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Release #037-10

April 16, 2010

For Information Contact:

Jerry Feaser

[email protected]

NOTE: A series of photographs to accompany this news release are available from the Game Commission’s website ( by clicking on “Resources,” then choosing “News Releases” and then selecting “Release #037-10.”


HARRISBURG – An osprey that had become tangled in bailer twine and caught in electric lines crossing over Cummings Creek Road in Nelson Township, Tioga County, was rescued from its high-wire snare, according to Pennsylvania Game Commission Wildlife Conservation Officer Robert Minnich.

“Employees from Penelec electric company did a great job getting the bird down for me,” WCO Minnich. “Once on the ground, I removed the twine and observed the bird for several minutes checking the leg and foot. No major injuries were found, only a few abrasions and the leg was weak.

“After working the leg slowly, the osprey eventually strengthened and was opening and closing its talons. When it flew away, I noticed that the leg was hanging a little lower than the other leg, but fine otherwise.”

WCO Minnich returned to the scene on April 12, and found both birds were around the nest site.

“One was sitting in the nest and the other one was sitting on another electric pole eating a fish,” Minnich said. “I believe it was a nice black crappie.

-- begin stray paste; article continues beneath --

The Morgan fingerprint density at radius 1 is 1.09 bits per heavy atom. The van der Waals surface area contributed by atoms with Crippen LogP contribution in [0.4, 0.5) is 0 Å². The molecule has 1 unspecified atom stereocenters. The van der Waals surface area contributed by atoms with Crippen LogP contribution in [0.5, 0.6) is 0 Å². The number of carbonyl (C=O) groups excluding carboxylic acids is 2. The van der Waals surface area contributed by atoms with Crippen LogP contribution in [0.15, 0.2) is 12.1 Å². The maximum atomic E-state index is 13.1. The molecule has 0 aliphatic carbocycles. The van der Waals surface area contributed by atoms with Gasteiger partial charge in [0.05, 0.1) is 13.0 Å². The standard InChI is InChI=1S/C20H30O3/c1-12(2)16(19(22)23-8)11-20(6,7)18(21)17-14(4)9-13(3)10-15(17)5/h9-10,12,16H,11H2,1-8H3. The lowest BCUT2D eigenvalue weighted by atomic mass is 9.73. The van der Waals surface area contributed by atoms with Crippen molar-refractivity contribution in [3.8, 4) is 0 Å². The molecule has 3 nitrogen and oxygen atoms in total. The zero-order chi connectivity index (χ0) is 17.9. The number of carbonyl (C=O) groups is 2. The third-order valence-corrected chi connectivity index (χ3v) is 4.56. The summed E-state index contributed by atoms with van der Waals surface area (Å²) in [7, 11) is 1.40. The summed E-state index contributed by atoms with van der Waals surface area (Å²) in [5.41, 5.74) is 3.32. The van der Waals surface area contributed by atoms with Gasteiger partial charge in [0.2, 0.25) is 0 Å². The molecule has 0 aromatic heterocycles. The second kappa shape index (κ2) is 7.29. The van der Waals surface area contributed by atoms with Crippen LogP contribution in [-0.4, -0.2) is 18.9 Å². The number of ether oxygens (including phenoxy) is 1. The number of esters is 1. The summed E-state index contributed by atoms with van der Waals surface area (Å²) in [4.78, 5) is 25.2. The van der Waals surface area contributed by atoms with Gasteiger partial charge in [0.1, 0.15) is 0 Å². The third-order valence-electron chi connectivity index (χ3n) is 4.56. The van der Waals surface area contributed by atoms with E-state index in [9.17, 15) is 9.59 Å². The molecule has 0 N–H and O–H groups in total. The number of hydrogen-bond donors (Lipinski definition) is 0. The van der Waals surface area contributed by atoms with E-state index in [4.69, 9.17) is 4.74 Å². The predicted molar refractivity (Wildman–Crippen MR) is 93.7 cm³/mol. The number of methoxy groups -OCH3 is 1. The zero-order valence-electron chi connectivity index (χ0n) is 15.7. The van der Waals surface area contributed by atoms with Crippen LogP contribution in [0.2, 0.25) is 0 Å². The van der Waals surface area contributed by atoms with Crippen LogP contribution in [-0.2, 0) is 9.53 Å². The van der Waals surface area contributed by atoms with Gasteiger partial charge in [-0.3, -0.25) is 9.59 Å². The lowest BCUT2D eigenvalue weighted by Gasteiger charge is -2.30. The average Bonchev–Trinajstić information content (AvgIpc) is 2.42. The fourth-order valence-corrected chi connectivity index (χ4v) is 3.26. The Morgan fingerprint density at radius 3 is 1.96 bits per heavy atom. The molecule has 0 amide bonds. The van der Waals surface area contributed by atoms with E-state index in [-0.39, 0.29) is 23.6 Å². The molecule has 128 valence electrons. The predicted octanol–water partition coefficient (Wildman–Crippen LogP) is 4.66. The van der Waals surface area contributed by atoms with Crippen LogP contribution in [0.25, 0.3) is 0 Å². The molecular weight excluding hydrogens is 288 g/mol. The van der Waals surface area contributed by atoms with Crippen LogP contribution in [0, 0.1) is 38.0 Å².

“This is just another example of how litter can have a negative impact on wildlife. Thankfully, this took place in an area where it could be found and rescued.”

On April 13, WCO Minnich received word about another osprey incident in Middlebury Township, Tioga County.

“I received a call from the U.S. Army Corps of Engineers about an osprey on another electric line,” WCO Minnich said. “The Wellsboro Electric Company had removed some nesting material that had been placed on top of the pole that began to burn.

“Wellsboro Electric Company is planning to put up two poles, one of which will have an osprey nesting platform and the other a perch pole. They then are going to put deterrents on the electric pole and readjust the pole.”

Ospreys are classified as a threatened species in Pennsylvania. For more information, visit the Game Commission’s website (, put your cursor on “Wildlife” in the menu bar at the top of the homepage, move your cursor to “Research,” click on “Endangered/Threatened Species” and then choose “Osprey” in the “Threatened Species” listing.
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